Drilling for Tetrapods in Berwick
The National Museum of Scotland
British Geological Survey
Funded by The Natural Environment Research Council
In 2013 Drilcorp were asked to be part of a project to drill a 500MTR borehole in Berwick to obtain high quality cores. The objective of the borehole investigation was to investigate the core sequence to determine the period when creatures evolved from entirely sea based aquatic animals to fully terrestrial land based and developing lungs. From the core that was drilled and extracted several tetrapod, fish, arthropod and plant specimens were gathered from a number of the lower carboniferous sites in the borders region and Northumberland.
The work helped to understand the evolution of animals and to clarify the sequence of events through time and to understand the wider environmental influences acting upon them at the time. The team investigated the conditions in which tetrapods and fauna lived and died and measured sections of the core to locate known and new fossils.
Drilcorp carried out the work with a Beretta T151S rotary top drive track mounted drilling rig. Modifications were carried out to the drill head to gain extra rotational speed. Rod handling and clamping mechanisms were modified to handle the delicate wireline drilling system and an upgraded wireline winch was fitted.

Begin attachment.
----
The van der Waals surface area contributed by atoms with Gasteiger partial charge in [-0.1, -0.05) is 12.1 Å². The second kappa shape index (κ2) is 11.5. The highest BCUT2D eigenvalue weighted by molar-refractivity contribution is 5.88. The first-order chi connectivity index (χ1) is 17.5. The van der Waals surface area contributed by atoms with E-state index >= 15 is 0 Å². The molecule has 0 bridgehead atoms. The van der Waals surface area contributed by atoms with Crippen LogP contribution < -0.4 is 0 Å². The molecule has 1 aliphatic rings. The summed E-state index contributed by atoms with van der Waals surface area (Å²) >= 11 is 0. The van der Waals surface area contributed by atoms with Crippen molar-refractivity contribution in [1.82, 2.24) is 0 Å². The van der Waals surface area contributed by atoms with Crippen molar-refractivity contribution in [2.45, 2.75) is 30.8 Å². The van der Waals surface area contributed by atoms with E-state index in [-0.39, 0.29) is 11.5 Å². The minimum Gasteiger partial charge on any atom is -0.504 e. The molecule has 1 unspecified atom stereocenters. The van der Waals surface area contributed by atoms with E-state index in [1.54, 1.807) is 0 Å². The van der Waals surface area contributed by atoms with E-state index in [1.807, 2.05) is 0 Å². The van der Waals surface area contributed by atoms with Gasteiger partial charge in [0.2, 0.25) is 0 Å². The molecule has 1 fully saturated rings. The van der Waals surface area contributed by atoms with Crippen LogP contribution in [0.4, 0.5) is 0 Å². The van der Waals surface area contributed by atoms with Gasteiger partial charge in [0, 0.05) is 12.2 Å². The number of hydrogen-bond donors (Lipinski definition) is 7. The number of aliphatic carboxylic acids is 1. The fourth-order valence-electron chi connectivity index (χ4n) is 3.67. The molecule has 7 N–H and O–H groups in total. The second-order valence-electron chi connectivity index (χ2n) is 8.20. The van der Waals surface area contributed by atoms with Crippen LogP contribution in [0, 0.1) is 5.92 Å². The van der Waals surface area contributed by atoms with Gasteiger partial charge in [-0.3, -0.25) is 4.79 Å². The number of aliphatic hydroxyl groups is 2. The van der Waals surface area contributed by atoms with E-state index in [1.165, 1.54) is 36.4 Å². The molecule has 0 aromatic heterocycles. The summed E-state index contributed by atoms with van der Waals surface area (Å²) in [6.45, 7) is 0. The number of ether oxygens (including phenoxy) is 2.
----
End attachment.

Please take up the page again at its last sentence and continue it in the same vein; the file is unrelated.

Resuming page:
This was a highly prestigious job and Drilcorp had only one chance to get it right so contacted the experts for top rate advice.
The chosen drilling system was Geobore S wireline which provides a 101mm core and is commonly used to obtain good quality cores in soft and broken superficial materials. It is not generally used on deep drilling and it may be that this was one of the deepest boreholes drilled with a string of Geobore S. Only the best quality system could be used for this borehole and this was provided by Atlas Copco who quality test and guarantee their product.
As the borehole was to be drilled through swelling mudstones and gypsum/anhydrite beds it was decided to use a slightly oversize bit and reaming shell to gain a little extra clearance. An extremely good Carbonado diamond bit was provided by JKS Boyles.
The flushing medium was mud and Baroid, worldwide specialists to the oil industry provided a detailed recipe of the mud to be used and how it was to be mixed. This was supplied by their agent Boode UK.
All things in place and we were ready to commence the drilling. The first 100mtr proved the most challenging, with several fracture zones where circulation of drilling muds were lost. These had to be cemented with a special low slump grout in order to regain circulation – it would be impossible to carry on without circulation and it was too early in the borehole to case off. Circulation was recovered and the remainder of the borehole passed off without any major problems. The borehole was completed at 501.33mtr and core recovery was around 99%. Geophysical logging was carried out by European Geophysical Survey.
The client was delighted with the results.
More information on the project can be found at:
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